Fetters: I know it's off-topic but I want to bring it up quickly if I can: Stop-Loss, your second film. Were you at all surprised by the relatively tough critically reaction at the time, and are you even more surprised by the reassessment that seems to have happened?
Peirce: I'm humbled. The thing is, if you're going to be a director you got to have a thick skin. The truth of the matter is that you're the guy out there on the vaudeville stage doing the song and dance. If the audience likes it, you're lucky, and if they throw bananas at you, then you just have to give a better performance the next time out. You have to take things as they come. But the fact there is a reassessment? I'm humbled and I'm happy. All I want to do is please my audience and, with that film and with Boys Don't Cry, I feel like the responses I got from those who watched them led me to believe I had.
Fetters: Is it in some ways a no-win situation for you? Boys Don't Cry was such a sensation, got those Oscar nominations, won Hilary Swank the Academy Award - doesn't that make it harder now to be treated fairly as a director when you have that sort of success right out of the gate?
Peirce: You have to take the wider perspective. You have to say how damn lucky I was that I was able to have that sort of success with Boys Don't Cry. I was in grad school. I fell in love with the story. I didn't care about commerciality. It [the story] was as Queer as Queer could get. I was living in the East Village with my buddies and we were all exploring our sexuality when Brandon's story slapped us right in the face.
Thank God I didn't care about anything else but character and story. I loved this kid Brandon Teena. I went to the murder trial. It was my heart and soul. It was all I cared about. My friends were getting smaller opportunities in the business because I was so obsessed with this thing, with this story. I just struck true to my passion. It was my great fortune that it worked out. It was a miracle that the movie got made. Thank God for [producer] Christine Vachon. We stayed on that road. We fought the good fight. We made the movie we wanted to make. Hilary won the Oscar. The rest is history.
I had a lot of fears. I was amazed. I was worried we were going to release [the film] in Middle America and it might encourage homophobia. I was worried and knew we had to get it right. But the Queer community embraced it, which was never a guarantee. Lesbians want to claim Brandon. Transsexuals want to claim Brandon. Everyone wants to claim him as their own. But my goal and my statement was always to let this person be who they are as an individual, nothing more, and everyone seemed to respond and embrace that. At the end of the day, [Boys Don't Cry] will forever be one of the great joys of my life and I'll be forever grateful for that, so if critics and audiences are a little harder on me because I made that film, I can take it because, seriously, look what I got. That was a dream come true. I love that movie, so if you give me a hard time on [Carrie] because of your feelings for Boys, maybe you'll give it back to me on the next one. I have to remember that.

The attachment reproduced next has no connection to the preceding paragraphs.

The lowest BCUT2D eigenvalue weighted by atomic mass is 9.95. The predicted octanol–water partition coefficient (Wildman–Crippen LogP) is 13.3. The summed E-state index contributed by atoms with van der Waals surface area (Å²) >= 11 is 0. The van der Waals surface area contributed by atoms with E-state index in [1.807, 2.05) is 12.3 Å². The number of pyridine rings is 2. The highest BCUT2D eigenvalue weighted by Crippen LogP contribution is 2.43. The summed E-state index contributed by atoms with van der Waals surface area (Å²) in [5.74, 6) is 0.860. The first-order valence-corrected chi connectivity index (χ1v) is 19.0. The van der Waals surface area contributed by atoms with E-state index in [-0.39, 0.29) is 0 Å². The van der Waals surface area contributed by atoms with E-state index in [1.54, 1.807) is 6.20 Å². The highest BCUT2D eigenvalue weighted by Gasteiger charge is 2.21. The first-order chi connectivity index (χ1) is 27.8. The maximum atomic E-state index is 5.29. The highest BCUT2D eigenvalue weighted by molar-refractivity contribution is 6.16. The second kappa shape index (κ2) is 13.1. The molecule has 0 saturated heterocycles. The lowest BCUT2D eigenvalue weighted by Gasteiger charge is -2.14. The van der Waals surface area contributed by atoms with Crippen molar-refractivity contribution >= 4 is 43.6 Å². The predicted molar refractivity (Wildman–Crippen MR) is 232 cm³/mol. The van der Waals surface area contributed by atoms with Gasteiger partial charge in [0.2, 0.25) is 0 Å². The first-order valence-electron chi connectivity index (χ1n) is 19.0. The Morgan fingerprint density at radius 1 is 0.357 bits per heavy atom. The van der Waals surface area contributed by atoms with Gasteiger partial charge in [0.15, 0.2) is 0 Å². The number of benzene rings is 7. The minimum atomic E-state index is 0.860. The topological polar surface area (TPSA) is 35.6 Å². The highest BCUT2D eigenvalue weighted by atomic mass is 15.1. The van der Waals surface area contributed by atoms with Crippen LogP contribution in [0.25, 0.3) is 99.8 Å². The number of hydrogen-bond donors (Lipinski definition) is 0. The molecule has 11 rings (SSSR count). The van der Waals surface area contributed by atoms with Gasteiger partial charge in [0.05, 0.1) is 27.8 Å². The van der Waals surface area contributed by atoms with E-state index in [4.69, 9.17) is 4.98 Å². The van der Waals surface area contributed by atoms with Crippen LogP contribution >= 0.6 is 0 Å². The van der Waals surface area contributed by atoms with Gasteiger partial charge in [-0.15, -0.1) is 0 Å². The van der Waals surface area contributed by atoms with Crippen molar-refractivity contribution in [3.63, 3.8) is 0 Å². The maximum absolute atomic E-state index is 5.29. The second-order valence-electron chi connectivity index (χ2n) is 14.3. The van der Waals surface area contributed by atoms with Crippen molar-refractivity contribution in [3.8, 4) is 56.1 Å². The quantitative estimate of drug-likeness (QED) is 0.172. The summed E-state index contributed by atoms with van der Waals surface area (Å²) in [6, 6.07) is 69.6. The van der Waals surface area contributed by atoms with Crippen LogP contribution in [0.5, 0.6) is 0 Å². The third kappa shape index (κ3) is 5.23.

Fetters: You are obviously drawn to tales of people going through transformation.
Peirce: Of course. They're good stories. You can relate to them. I love their oddness and their difference; I love the idiosyncrasies that make them who they are. I just love them. There's no desire to look at them in the typical or expected way. I'm interested in the conventional people in so far as they tell Carrie's or Brandon's stories. The conventional people are not the right ones to tell their stories. I love the misfit. I love the outcast. The misfit represents all of us, and I think we're lying to ourselves if act like we have graduated from being in that position ourselves. I think people want to think they are no longer the misfit but the truth is everybody, everyday has some instant where suddenly you're the odd one out.
I guess I'm just willing to admit that, and as I love the oddball and the misfit I am fortunate to be in a position where I can hold onto my own gender identity and not have to make a big deal out of that fact. How fortunate am I that I get to do the career I do, that I get to be completely honest in my gender presentation - and I want everyone to be honest in their gender presentation - and that I get to tell stories that mean something to me personally?
Fetters: At the end of the day, what do you want audiences to take away from your version of Carrie?
Peirce: I want them to fall in love with her in the same way I wanted them to fall madly in love with Brandon Teena. I want them to go all the way down the well with her. I want them to fall in love with this mother-daughter story and identify with a girl who isn't as far removed from them and who they are as they might initially believe. And, yes, I want them to have a delicious time with the revenge tale. When I say to people, isn't it a blast to want revenge, everybody smiles that hesitant guilty smile and tries to look away. I just say go with it; just make sure you embrace Carrie White's personal story and struggles at the same time.